About 100 acres of the Meredith site remain set aside for mixed-use, according to city officials.
The Colonies corruption case continued to play out in San Bernardino County Superior Court during 2015. In the latest development, on Dec. 18, Judge Michael Smith agreed to postpone the start of trial from next February to Oct. 17 so that one of the defense attorneys in the case may deal with a medical issue.
Smith took that action rather than split the defendants into multiple trials, citing the seriousness of the charges and the complexity of the case.
Rancho Cucamonga developer Jeff Burum, former San Bernardino County Supervisor Paul Biane and two other one-time county officials are charged with multiple felonies. They are alleged to have paid bribes through what prosecutors allege were bogus political action committees.
The payments, which the defendants maintain were legal campaign contributions, helped bring about construction of the Colonies Crossroads retail-residential project in Upland, which Burum developed, according to prosecutors.
Fresh & Easy, the UK retail chain that entered the hyper-competitive Southern California supermarket industry amid much hope and optimism, officially called it quits this year after announcing in October that it was filing bankruptcy for the second time.
Fresh & Easy opened its first U.S. store in Hemet but immediately struggled to find a niche. The chain’s remaining 97 stores – it peaked at about 300 – were closed by mid-November and approximately 3,000 people lost their jobs, according to multiple reports.
Haggen, the Bellingham, Wash. grocery store chain, made a major expansion into California earlier this year – including five in the Inland Empire – but failed to become competitive. It also filed for bankruptcy in 2015 and is currently selling most of its properties, according to reports.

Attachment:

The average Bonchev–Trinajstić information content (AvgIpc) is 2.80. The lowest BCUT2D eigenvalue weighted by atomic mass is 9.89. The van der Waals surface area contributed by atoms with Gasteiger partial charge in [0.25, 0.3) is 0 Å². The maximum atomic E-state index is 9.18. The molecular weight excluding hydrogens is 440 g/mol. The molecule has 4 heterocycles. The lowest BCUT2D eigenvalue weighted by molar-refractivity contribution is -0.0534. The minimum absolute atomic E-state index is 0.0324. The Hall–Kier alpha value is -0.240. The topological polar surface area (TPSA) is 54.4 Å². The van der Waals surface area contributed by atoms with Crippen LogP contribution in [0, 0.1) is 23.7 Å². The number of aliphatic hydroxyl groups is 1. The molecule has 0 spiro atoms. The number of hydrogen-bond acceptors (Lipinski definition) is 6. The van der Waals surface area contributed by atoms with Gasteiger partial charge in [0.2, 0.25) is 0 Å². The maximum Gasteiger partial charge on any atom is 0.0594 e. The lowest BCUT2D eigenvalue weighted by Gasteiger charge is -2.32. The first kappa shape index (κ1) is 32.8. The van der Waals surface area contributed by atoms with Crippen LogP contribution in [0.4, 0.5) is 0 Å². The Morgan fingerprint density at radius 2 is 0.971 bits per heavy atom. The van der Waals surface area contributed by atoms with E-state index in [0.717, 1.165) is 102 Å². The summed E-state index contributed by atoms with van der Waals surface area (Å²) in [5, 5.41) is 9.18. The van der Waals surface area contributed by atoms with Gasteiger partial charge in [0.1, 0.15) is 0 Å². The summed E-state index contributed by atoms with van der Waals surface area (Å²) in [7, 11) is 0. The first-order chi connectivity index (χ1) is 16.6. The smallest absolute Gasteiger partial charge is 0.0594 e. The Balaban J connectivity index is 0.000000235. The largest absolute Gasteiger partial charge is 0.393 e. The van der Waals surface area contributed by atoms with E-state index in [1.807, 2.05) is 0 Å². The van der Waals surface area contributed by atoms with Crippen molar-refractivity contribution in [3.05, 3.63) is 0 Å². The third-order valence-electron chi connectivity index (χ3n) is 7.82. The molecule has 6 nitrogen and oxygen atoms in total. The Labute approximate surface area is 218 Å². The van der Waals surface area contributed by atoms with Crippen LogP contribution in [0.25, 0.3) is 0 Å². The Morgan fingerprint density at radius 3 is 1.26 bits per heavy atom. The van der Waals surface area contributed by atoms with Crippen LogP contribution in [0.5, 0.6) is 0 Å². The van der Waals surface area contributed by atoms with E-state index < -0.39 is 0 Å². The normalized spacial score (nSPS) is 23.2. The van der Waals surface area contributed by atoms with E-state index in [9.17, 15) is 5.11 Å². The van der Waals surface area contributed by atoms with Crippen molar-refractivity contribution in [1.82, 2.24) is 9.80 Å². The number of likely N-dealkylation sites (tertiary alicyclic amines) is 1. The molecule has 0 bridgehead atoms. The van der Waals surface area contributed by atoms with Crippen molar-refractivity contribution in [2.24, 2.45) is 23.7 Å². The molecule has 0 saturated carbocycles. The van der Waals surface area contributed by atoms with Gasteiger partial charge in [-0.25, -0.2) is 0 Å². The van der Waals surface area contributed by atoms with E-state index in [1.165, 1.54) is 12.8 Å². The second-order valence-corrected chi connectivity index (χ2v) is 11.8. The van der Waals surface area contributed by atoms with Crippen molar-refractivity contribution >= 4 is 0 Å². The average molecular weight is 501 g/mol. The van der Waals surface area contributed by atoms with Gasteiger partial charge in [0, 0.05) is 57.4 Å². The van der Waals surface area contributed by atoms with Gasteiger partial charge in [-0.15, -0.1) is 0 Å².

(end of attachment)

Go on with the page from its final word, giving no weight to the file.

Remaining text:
However, while Fresh & Easy and Haggen were floundering in Southern California, a third change was getting ready to try its luck in that hyper-competitive market.
Aldi, the discount chain that operates about 10,000 stores worldwide, plans to open 45 stores in Riverside, San Bernardino, Los Angeles and Orange counties by the end of 2016. That expansion will create about 1,000 jobs, according to company officials.
The Inland Empire’s industrial market performed so well this year that brokers were sometimes in danger of running out of superlatives when trying to describe it. “Red hot” and “unprecedented” were some of the adjectives they came up with, and a look at the market numbers shows why.
An estimated 16.3 million square feet of industrial space was absorbed in Riverside and San Bernardino counties during the first nine months of this year, with the region’s vacancy rate a mere 4.2 percent during the third quarter, according Colliers International.
Colliers also reported that more than 19 million square feet of industrial space was under construction in the Inland Empire during the third quarter. Given the state of the economy and the amount of imports passing through the ports of Los Angeles and Long Beach, there’s every reason to believe the Inland Empire industrial market will continue to grow in 2016.
In November, Minneapolis-based Target announced it will close 13 stores nationwide next January, and that one of those stores is in Victorville.
The store, at 15321 Palmdale Road, has been in business since 1987 but it is being shuttered for underperforming. While the move does leave the shopping center at Palmdale Road and Park Avenue without an anchor tenant, Target still operates two superstores in Victorville and the closing is expected to have minimal impact on the local economy, according to city officials.